Daimler announces better than expected third-quarter results

BERLIN (AFP) – German carmaker Daimler on Thursday announced better than expected third-quarter results, citing an unexpectedly strong market recovery after sales were badly hit by the coronavirus pandemic earlier in the year.

The auto giant’s third-quarter earnings, before interest and tax, hit EUR3.07 billion (USD3.59 billion), thanks to “a faster than expected market recovery,” especially in September, the company said in a statement.

The car industry has been battered by lockdowns across the world that shuttered factories, closed showrooms and kept customers at home for weeks on end earlier this year.

Between April and June, Daimler posted a net loss of EUR1.9 billion, compared with a net loss of EUR1.2 billion a year earlier, but even when announcing those second quarter figures in July the company said it expected a “positive” end to the year.

“The third quarter shows a very strong performance and provides further proof that we are on the right path to reducing the break-even of our company,” said Financial Director Harald Wilhelm.

A Mercedes-Benz E-Class car stands on the podium as decoration for the annual press conference of the German Daimler AG in Stuttgart, southern Germany. PHOTO: AP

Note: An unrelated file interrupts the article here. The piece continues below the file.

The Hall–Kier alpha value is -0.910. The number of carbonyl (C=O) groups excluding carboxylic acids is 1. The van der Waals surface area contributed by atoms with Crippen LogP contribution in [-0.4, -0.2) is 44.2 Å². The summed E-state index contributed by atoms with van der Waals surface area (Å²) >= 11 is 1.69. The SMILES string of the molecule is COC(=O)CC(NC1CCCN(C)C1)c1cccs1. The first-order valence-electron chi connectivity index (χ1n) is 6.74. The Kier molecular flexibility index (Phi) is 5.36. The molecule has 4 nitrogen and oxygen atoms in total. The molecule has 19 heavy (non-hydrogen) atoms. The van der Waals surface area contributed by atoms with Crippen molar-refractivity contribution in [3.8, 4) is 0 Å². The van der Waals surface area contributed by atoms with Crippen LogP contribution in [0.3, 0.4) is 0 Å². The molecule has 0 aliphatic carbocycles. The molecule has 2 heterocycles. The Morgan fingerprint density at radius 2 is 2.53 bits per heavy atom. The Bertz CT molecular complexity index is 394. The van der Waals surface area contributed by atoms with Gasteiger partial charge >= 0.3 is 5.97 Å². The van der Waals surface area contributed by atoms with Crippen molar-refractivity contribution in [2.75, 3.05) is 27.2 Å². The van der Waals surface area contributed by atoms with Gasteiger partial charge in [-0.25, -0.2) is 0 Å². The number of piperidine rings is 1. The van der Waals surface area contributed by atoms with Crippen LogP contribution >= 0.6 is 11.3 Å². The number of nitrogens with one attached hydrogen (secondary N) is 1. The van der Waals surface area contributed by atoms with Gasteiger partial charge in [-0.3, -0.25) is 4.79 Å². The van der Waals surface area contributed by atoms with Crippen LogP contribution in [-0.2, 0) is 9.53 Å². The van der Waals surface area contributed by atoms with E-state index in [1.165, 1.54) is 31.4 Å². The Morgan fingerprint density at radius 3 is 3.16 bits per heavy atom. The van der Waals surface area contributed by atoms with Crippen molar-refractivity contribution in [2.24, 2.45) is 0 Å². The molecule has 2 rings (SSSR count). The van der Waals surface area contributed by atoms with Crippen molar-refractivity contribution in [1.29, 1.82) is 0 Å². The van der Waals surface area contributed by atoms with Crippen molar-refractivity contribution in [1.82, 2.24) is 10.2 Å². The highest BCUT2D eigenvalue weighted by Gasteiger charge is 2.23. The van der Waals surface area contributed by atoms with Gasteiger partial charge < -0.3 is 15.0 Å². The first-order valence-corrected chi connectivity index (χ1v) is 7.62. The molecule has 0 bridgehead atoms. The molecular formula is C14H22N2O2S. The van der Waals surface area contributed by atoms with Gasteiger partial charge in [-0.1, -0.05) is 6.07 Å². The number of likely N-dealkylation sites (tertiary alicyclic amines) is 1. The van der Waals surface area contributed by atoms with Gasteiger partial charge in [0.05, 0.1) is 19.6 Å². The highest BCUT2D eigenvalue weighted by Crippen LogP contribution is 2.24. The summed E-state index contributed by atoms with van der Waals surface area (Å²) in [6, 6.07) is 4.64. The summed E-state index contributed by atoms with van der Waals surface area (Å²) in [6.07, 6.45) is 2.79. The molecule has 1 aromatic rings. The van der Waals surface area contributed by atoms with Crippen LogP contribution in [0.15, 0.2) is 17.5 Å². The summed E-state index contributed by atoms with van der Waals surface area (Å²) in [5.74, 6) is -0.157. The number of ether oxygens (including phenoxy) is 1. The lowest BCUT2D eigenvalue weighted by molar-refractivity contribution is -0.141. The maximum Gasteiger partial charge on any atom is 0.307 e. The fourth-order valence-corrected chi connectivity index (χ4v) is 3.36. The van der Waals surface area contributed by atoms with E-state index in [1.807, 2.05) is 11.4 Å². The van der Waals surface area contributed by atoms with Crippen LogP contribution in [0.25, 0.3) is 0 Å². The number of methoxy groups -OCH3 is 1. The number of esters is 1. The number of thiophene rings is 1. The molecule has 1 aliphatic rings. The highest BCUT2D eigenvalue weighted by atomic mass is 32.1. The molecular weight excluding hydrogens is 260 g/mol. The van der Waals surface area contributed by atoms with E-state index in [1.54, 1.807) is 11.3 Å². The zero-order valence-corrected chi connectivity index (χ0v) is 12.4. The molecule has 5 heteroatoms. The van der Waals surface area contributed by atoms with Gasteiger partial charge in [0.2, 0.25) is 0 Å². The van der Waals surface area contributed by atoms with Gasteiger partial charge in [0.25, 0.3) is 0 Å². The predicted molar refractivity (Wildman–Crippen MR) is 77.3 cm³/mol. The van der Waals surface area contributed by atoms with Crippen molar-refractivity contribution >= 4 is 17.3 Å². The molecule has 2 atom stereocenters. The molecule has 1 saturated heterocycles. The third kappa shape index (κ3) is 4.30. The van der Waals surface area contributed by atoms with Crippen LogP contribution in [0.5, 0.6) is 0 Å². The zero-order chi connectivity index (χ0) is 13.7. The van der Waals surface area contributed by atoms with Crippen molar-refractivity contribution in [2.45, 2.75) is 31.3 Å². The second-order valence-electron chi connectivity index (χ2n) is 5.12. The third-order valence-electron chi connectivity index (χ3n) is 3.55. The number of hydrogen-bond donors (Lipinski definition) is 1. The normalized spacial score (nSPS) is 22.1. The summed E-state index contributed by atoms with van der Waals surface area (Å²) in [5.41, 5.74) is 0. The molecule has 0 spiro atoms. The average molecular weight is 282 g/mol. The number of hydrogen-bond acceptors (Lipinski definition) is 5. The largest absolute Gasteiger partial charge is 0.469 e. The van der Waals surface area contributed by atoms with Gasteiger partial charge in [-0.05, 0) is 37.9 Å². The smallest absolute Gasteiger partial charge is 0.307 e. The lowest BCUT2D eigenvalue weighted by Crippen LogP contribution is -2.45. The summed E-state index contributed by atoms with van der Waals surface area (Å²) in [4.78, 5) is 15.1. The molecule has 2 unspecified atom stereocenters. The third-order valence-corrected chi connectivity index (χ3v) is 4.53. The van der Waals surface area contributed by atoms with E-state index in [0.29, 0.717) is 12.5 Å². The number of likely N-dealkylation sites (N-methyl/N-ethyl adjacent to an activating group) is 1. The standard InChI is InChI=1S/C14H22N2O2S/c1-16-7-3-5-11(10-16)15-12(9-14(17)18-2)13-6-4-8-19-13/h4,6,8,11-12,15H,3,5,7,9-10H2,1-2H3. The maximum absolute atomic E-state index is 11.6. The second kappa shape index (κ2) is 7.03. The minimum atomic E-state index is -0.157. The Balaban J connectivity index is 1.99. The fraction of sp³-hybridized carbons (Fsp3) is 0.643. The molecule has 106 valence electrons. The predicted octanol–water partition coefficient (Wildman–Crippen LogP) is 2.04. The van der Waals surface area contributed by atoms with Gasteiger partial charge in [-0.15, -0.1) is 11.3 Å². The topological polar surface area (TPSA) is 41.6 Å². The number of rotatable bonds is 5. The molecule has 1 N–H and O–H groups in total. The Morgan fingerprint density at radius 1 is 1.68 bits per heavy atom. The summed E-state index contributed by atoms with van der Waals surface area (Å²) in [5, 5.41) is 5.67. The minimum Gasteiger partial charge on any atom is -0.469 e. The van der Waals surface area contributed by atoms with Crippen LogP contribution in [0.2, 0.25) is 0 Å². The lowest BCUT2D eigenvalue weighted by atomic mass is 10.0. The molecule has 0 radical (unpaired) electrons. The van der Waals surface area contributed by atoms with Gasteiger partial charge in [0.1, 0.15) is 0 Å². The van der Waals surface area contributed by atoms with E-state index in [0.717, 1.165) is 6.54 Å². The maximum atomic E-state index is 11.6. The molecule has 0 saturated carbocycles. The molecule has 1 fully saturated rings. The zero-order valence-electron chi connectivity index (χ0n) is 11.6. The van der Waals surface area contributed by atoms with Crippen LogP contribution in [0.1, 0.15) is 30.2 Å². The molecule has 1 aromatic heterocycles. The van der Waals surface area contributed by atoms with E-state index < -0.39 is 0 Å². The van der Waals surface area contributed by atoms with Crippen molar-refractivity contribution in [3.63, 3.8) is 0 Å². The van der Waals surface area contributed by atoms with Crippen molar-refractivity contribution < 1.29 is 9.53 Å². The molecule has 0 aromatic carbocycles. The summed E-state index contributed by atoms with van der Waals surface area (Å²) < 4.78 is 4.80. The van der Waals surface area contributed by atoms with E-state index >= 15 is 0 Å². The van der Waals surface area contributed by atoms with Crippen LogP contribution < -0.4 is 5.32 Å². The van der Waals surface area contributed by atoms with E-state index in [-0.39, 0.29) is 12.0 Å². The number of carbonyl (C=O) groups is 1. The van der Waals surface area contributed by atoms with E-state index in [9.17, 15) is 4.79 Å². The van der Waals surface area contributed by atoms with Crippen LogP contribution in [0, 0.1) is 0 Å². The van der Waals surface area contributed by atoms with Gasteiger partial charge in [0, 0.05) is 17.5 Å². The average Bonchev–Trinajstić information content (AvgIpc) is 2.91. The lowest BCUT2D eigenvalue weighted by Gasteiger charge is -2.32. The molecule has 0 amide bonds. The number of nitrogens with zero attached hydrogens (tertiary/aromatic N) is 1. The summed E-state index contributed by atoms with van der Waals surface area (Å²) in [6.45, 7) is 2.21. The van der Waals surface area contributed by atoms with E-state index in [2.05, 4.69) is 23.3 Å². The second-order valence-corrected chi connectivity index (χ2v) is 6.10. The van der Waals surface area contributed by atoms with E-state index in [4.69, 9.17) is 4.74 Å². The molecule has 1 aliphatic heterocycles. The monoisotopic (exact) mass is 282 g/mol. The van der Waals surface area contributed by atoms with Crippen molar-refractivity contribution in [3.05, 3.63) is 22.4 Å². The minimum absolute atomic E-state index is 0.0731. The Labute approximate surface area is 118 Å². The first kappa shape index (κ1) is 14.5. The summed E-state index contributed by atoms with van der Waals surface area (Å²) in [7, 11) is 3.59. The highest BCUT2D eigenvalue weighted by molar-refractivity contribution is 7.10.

“We expect positive momentum to continue in the fourth quarter.”

Earlier this month Mercedes-Benz maker Daimler said it plans to slash costs by 20 per cent by 2025, including through staff adjustments, as it struggles to re-focus on the luxury electric-vehicle market.

Daimler will also concentrate on its luxury branding, including building up its AMG, Maybach and G marques.

The Stuttgart-based company didn’t detail the impact on staff, but in November 2019 it said that it plans to save EUR1.4 billion (USD1.6 billion) in personnel costs by 2022 and eliminate at least 10,000 jobs through voluntary departures or early retirements.

German media have since estimated as many as 30,000 job might be on the line now as the auto industry confronts fallout from the coronavirus pandemic.

The company has pursued a restructuring plan since Ola Kallenius took over as CEO in 2019, before the pandemic upended the industry as lockdowns shuttered factories and closed showrooms in the spring.

It also contended with the fallout of the “dieselgate” scandal that started with fellow German carmaker Volkswagen in 2015.

In August, Daimler agreed to settlements worth USD2.2 billion over emissions cheating software in its diesel vehicles in the United States.